2 of 2 people found the following review helpful
5.0 out of 5 stars
A*, 10 Dec. 2010
My general level of ignorance is quite high and I was unaware of this book and its predecessor until recently. Now they're both on my list of perfect Christmas presents for a number of friends and family members.
This is a great book - well researched, well written, genuinely interesting, and funny enough to make me laugh out loud on the tube. The wonderfully light writing style manages to deliver a constant stream of information seemingly effortlessly, while the range of facts and histories on offer is a real treat. I've never felt so enthused about the chemical properties of water, the history of football, the origin of species and the molotov cocktail all in one day. This is not a dry list of clever facts. Every chapter has some particular factual nugget at its core, but they exist as a springboard for all manner of interesting sidelines. Typically a topic will also cover the origins of the word(s), and give a nod to the scientists, artists and thinkers involved before striking out on a fabulously unexpected tangent. One chapter starts with a look at the drinking habits of the world's animals and ends with a plot summary of the oldest surviving work of literature on earth, all in the space of a page.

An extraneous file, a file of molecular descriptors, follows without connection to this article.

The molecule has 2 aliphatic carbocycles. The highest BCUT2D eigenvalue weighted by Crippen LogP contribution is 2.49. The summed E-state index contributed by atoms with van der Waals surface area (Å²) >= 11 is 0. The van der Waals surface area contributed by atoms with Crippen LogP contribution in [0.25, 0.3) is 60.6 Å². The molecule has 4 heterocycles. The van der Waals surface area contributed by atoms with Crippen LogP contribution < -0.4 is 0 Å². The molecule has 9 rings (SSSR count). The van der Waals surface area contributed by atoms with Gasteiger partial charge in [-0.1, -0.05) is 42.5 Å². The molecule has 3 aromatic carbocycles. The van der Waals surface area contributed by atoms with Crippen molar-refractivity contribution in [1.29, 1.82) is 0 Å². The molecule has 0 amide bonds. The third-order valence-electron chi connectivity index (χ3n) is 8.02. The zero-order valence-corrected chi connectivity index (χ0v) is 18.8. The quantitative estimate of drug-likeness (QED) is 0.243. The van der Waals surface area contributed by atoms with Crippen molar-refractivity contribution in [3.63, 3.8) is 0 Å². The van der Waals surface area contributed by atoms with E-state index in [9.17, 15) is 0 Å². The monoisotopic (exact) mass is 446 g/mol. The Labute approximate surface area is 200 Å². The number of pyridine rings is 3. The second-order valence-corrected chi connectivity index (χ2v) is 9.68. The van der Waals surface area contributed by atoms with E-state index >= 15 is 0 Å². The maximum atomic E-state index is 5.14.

The greatest strength of the book, in my opinion, is the evident enthusiasm of everybody involved in its compilation, from the industrious elves to the writers (John Lloyd and John Mitchinson) to Stephen Fry. Every time I dip into the book, I am struck by a sense of renewed enthusiasm about the world and all its little mysteries and curiosities. It feeds my inner geek. This book is like the kid in class who insists on asking 'why' all the time, and is happiest when the teacher has to admit that nobody really knows.